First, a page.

Chronic pain results from combined biological, psychological, and social factors, and most often requires a multifactorial approach to management. Patients with chronic pain frequently experience depression, sleep disturbances and fatigue, as well as decreased mental and physical function. Chronic pain also produces long-term alterations in the nervous system. This alteration, termed “plasticity,” is manifested by changes in the sensitivity of pain receptors in the brain. This plasticity of the central neural system can lead to persistent pain even after medical or surgical correction of the disease or injury that was the original source of pain. It can even result in the spread of pain to other areas of the body.

Is spinal cord stimulation an outpatient procedure?

Implanting a spinal cord stimulator is generally an ambulatory (outpatient) procedure. A pain management physician can implant the neuromodulation device through a minimally invasive surgery. Physicians who have undergone additional, specific training in neuromodulation techniques have reduced complications and adverse events associated with this procedure. For this reason, it is vital that patients carefully choose a board-certified pain specialist with expertise in neuromodulation before proceeding with treatment.

Who is a good candidate for a spinal cord stimulator?

Spinal cord stimulation is a compelling treatment for patients whose chronic pain has not been relieved by various conservative and surgical treatment approaches. While it may not be effective for all types of pain or for every patient, spinal cord stimulation is a safe, drug-free and cost-effective treatment. Patient selection is an important determinant for successful outcome following spinal cord stimulation. Therefore, prior to considering spinal cord stimulation therapy, patients must go through a thorough screening process. This process includes:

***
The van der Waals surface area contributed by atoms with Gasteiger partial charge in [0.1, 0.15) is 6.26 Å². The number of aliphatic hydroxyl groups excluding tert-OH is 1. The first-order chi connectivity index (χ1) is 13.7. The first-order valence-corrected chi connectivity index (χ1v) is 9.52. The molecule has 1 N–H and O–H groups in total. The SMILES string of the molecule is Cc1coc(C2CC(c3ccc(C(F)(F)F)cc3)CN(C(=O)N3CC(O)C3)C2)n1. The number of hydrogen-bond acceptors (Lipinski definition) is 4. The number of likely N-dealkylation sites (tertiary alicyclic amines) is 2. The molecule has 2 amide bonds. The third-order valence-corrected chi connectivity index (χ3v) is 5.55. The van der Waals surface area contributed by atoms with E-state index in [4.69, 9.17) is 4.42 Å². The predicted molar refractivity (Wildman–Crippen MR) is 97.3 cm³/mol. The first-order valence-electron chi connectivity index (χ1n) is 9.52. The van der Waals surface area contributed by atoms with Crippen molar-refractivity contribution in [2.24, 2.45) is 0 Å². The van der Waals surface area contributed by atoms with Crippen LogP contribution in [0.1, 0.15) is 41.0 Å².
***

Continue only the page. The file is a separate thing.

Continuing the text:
• In-depth history and physical examination in order to rule out presence of medical conditions that may increase the risk that the treatment will either fail or result in complications.
  • Routine laboratory evaluation (determined based on the patient’s medical history and the type of anesthesia that will be used during the procedure).
  • Relevant spine imaging studies (for example, X-ray films, CT and MRI scans) to assess the potential for technical difficulties that could arise during the procedure and to identify subset of patients for whom surgery may be a more appropriate treatment.
  • Psychological screening (often required by insurance companies for approval of payment).
  • For patients with pre-existing cardiac comorbidities, a consultation with a cardiologist as well as a compatibility test is often necessary.